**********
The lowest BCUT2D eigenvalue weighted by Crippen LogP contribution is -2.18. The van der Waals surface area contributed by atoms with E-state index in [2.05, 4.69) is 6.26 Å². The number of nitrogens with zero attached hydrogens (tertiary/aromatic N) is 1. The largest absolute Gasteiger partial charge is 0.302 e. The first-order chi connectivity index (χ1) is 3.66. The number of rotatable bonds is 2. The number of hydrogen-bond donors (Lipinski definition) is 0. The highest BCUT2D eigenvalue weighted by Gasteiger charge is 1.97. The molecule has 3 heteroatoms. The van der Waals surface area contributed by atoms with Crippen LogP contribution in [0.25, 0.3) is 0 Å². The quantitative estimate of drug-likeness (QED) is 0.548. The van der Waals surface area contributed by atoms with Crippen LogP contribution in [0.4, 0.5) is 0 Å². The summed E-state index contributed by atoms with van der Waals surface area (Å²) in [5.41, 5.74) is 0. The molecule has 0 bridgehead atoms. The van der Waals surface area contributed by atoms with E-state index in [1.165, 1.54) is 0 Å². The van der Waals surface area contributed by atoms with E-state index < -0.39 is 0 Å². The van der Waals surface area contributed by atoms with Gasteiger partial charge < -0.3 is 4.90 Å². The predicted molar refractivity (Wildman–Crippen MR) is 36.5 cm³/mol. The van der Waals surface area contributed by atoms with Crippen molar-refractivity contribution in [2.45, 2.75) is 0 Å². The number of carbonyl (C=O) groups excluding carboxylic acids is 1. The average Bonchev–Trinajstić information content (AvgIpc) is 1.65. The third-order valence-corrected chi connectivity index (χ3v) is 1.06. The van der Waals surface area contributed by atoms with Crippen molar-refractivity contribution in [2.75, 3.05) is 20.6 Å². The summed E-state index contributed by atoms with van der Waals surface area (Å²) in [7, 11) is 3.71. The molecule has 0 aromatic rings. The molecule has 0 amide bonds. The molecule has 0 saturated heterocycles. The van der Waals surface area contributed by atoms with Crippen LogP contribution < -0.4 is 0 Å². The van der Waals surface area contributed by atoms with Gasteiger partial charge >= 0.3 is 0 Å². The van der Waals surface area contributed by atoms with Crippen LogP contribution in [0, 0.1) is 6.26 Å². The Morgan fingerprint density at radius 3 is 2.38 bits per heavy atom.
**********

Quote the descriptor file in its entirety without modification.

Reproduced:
The lowest BCUT2D eigenvalue weighted by Crippen LogP contribution is -2.18. The van der Waals surface area contributed by atoms with E-state index in [2.05, 4.69) is 6.26 Å². The number of nitrogens with zero attached hydrogens (tertiary/aromatic N) is 1. The largest absolute Gasteiger partial charge is 0.302 e. The first-order chi connectivity index (χ1) is 3.66. The number of rotatable bonds is 2. The number of hydrogen-bond donors (Lipinski definition) is 0. The highest BCUT2D eigenvalue weighted by Gasteiger charge is 1.97. The molecule has 3 heteroatoms. The van der Waals surface area contributed by atoms with Crippen LogP contribution in [0.25, 0.3) is 0 Å². The quantitative estimate of drug-likeness (QED) is 0.548. The van der Waals surface area contributed by atoms with Crippen LogP contribution in [0.4, 0.5) is 0 Å². The summed E-state index contributed by atoms with van der Waals surface area (Å²) in [5.41, 5.74) is 0. The molecule has 0 bridgehead atoms. The van der Waals surface area contributed by atoms with E-state index in [1.165, 1.54) is 0 Å². The van der Waals surface area contributed by atoms with E-state index < -0.39 is 0 Å². The van der Waals surface area contributed by atoms with Gasteiger partial charge < -0.3 is 4.90 Å². The predicted molar refractivity (Wildman–Crippen MR) is 36.5 cm³/mol. The van der Waals surface area contributed by atoms with Crippen molar-refractivity contribution in [2.45, 2.75) is 0 Å². The number of carbonyl (C=O) groups excluding carboxylic acids is 1. The average Bonchev–Trinajstić information content (AvgIpc) is 1.65. The third-order valence-corrected chi connectivity index (χ3v) is 1.06. The van der Waals surface area contributed by atoms with Crippen molar-refractivity contribution in [2.75, 3.05) is 20.6 Å². The summed E-state index contributed by atoms with van der Waals surface area (Å²) in [7, 11) is 3.71. The molecule has 0 aromatic rings. The molecule has 0 amide bonds. The molecule has 0 saturated heterocycles. The van der Waals surface area contributed by atoms with Crippen LogP contribution < -0.4 is 0 Å². The van der Waals surface area contributed by atoms with Gasteiger partial charge >= 0.3 is 0 Å². The van der Waals surface area contributed by atoms with Crippen LogP contribution in [0, 0.1) is 6.26 Å². The Morgan fingerprint density at radius 3 is 2.38 bits per heavy atom.